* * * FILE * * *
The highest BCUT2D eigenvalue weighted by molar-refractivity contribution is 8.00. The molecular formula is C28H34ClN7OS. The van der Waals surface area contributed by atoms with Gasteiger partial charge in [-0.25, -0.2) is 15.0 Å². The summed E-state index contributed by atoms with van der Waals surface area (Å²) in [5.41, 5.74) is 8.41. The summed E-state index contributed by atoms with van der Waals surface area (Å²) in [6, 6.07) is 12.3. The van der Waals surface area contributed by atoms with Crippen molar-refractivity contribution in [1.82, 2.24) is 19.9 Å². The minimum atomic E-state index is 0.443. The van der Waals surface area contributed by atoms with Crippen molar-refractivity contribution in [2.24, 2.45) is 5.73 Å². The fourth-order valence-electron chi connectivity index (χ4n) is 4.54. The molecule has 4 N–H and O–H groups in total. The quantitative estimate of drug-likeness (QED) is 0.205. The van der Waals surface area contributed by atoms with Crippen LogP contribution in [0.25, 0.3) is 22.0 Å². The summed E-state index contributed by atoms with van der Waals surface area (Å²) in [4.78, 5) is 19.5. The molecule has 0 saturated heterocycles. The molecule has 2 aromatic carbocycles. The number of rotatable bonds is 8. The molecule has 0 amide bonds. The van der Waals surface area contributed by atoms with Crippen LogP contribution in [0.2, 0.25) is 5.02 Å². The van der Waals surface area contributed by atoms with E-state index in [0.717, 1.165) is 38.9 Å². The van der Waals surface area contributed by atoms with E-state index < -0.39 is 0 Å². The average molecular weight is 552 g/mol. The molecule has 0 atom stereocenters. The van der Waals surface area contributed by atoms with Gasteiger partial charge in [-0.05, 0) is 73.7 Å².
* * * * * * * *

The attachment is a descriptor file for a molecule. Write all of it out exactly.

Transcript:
The highest BCUT2D eigenvalue weighted by molar-refractivity contribution is 8.00. The molecular formula is C28H34ClN7OS. The van der Waals surface area contributed by atoms with Gasteiger partial charge in [-0.25, -0.2) is 15.0 Å². The summed E-state index contributed by atoms with van der Waals surface area (Å²) in [5.41, 5.74) is 8.41. The summed E-state index contributed by atoms with van der Waals surface area (Å²) in [6, 6.07) is 12.3. The van der Waals surface area contributed by atoms with Crippen molar-refractivity contribution in [1.82, 2.24) is 19.9 Å². The minimum atomic E-state index is 0.443. The van der Waals surface area contributed by atoms with Crippen molar-refractivity contribution in [2.24, 2.45) is 5.73 Å². The fourth-order valence-electron chi connectivity index (χ4n) is 4.54. The molecule has 4 N–H and O–H groups in total. The quantitative estimate of drug-likeness (QED) is 0.205. The van der Waals surface area contributed by atoms with Crippen LogP contribution in [0.25, 0.3) is 22.0 Å². The summed E-state index contributed by atoms with van der Waals surface area (Å²) in [4.78, 5) is 19.5. The molecule has 0 saturated heterocycles. The molecule has 2 aromatic carbocycles. The number of rotatable bonds is 8. The molecule has 0 amide bonds. The van der Waals surface area contributed by atoms with Crippen LogP contribution in [0.2, 0.25) is 5.02 Å². The van der Waals surface area contributed by atoms with E-state index in [0.717, 1.165) is 38.9 Å². The van der Waals surface area contributed by atoms with E-state index < -0.39 is 0 Å². The average molecular weight is 552 g/mol. The molecule has 0 atom stereocenters. The van der Waals surface area contributed by atoms with Gasteiger partial charge in [-0.05, 0) is 73.7 Å².